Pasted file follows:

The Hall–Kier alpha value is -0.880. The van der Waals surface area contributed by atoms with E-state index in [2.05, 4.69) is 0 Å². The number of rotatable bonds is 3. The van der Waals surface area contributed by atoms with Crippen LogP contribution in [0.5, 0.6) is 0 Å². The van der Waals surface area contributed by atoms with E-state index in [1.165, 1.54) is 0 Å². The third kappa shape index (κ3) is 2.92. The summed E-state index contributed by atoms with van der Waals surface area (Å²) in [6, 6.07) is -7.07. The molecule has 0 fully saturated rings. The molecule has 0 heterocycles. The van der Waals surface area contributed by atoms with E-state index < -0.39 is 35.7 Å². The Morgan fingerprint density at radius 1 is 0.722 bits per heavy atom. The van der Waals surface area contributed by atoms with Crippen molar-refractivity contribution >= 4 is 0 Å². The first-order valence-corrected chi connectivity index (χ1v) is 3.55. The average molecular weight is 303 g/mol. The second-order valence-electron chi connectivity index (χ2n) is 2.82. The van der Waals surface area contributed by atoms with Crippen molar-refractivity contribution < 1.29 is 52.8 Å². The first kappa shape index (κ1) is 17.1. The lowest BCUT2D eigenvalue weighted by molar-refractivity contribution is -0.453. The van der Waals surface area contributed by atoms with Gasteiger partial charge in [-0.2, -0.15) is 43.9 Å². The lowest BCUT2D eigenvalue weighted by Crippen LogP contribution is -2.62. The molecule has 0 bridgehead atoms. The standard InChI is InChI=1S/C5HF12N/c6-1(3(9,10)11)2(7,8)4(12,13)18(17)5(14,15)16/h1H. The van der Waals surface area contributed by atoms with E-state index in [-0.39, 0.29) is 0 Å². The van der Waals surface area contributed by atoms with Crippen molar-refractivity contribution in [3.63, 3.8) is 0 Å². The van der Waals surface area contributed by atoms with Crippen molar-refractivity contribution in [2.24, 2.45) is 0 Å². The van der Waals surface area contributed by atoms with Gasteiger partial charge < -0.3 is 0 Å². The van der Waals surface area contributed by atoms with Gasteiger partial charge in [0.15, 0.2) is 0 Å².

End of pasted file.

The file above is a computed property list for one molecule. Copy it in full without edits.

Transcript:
The Hall–Kier alpha value is -0.880. The van der Waals surface area contributed by atoms with E-state index in [2.05, 4.69) is 0 Å². The number of rotatable bonds is 3. The van der Waals surface area contributed by atoms with Crippen LogP contribution in [0.5, 0.6) is 0 Å². The van der Waals surface area contributed by atoms with E-state index in [1.165, 1.54) is 0 Å². The third kappa shape index (κ3) is 2.92. The summed E-state index contributed by atoms with van der Waals surface area (Å²) in [6, 6.07) is -7.07. The molecule has 0 fully saturated rings. The molecule has 0 heterocycles. The van der Waals surface area contributed by atoms with E-state index < -0.39 is 35.7 Å². The Morgan fingerprint density at radius 1 is 0.722 bits per heavy atom. The van der Waals surface area contributed by atoms with Crippen molar-refractivity contribution >= 4 is 0 Å². The first-order valence-corrected chi connectivity index (χ1v) is 3.55. The average molecular weight is 303 g/mol. The second-order valence-electron chi connectivity index (χ2n) is 2.82. The van der Waals surface area contributed by atoms with Crippen molar-refractivity contribution < 1.29 is 52.8 Å². The first kappa shape index (κ1) is 17.1. The lowest BCUT2D eigenvalue weighted by molar-refractivity contribution is -0.453. The van der Waals surface area contributed by atoms with Gasteiger partial charge in [-0.2, -0.15) is 43.9 Å². The lowest BCUT2D eigenvalue weighted by Crippen LogP contribution is -2.62. The molecule has 0 bridgehead atoms. The standard InChI is InChI=1S/C5HF12N/c6-1(3(9,10)11)2(7,8)4(12,13)18(17)5(14,15)16/h1H. The van der Waals surface area contributed by atoms with E-state index in [-0.39, 0.29) is 0 Å². The van der Waals surface area contributed by atoms with Crippen molar-refractivity contribution in [3.63, 3.8) is 0 Å². The van der Waals surface area contributed by atoms with Crippen molar-refractivity contribution in [2.24, 2.45) is 0 Å². The van der Waals surface area contributed by atoms with Gasteiger partial charge < -0.3 is 0 Å². The van der Waals surface area contributed by atoms with Gasteiger partial charge in [0.15, 0.2) is 0 Å².